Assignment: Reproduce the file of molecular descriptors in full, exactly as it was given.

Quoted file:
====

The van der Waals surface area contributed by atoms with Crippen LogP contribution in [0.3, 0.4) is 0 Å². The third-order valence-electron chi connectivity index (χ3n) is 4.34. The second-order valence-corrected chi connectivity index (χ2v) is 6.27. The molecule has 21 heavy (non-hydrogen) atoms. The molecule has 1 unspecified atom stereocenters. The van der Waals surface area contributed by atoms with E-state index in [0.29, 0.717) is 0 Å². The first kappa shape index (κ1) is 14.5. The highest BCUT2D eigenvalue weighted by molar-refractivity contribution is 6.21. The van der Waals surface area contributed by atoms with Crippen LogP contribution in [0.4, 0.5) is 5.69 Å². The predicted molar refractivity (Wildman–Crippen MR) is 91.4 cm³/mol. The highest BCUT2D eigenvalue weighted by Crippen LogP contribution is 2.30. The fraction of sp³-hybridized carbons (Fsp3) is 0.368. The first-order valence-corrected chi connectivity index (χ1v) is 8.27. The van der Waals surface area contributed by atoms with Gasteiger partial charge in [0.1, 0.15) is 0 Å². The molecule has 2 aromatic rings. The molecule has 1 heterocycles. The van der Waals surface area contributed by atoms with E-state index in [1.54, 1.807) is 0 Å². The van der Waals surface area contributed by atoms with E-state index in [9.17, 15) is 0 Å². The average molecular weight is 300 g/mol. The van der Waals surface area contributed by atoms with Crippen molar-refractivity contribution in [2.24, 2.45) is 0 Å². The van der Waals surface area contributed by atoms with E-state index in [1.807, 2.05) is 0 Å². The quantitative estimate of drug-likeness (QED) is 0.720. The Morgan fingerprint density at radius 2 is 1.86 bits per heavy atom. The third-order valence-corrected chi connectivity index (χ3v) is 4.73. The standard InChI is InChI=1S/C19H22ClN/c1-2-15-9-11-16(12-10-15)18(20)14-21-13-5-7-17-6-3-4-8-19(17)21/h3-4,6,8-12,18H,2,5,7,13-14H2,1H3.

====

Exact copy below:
The van der Waals surface area contributed by atoms with Crippen LogP contribution in [0.3, 0.4) is 0 Å². The third-order valence-electron chi connectivity index (χ3n) is 4.34. The second-order valence-corrected chi connectivity index (χ2v) is 6.27. The molecule has 21 heavy (non-hydrogen) atoms. The molecule has 1 unspecified atom stereocenters. The van der Waals surface area contributed by atoms with E-state index in [0.29, 0.717) is 0 Å². The first kappa shape index (κ1) is 14.5. The highest BCUT2D eigenvalue weighted by molar-refractivity contribution is 6.21. The van der Waals surface area contributed by atoms with Crippen LogP contribution in [0.4, 0.5) is 5.69 Å². The predicted molar refractivity (Wildman–Crippen MR) is 91.4 cm³/mol. The highest BCUT2D eigenvalue weighted by Crippen LogP contribution is 2.30. The fraction of sp³-hybridized carbons (Fsp3) is 0.368. The first-order valence-corrected chi connectivity index (χ1v) is 8.27. The van der Waals surface area contributed by atoms with Gasteiger partial charge in [0.1, 0.15) is 0 Å². The molecule has 2 aromatic rings. The molecule has 1 heterocycles. The van der Waals surface area contributed by atoms with E-state index in [1.54, 1.807) is 0 Å². The van der Waals surface area contributed by atoms with E-state index in [9.17, 15) is 0 Å². The average molecular weight is 300 g/mol. The van der Waals surface area contributed by atoms with Crippen molar-refractivity contribution in [2.24, 2.45) is 0 Å². The van der Waals surface area contributed by atoms with E-state index in [1.807, 2.05) is 0 Å². The quantitative estimate of drug-likeness (QED) is 0.720. The Morgan fingerprint density at radius 2 is 1.86 bits per heavy atom. The third-order valence-corrected chi connectivity index (χ3v) is 4.73. The standard InChI is InChI=1S/C19H22ClN/c1-2-15-9-11-16(12-10-15)18(20)14-21-13-5-7-17-6-3-4-8-19(17)21/h3-4,6,8-12,18H,2,5,7,13-14H2,1H3.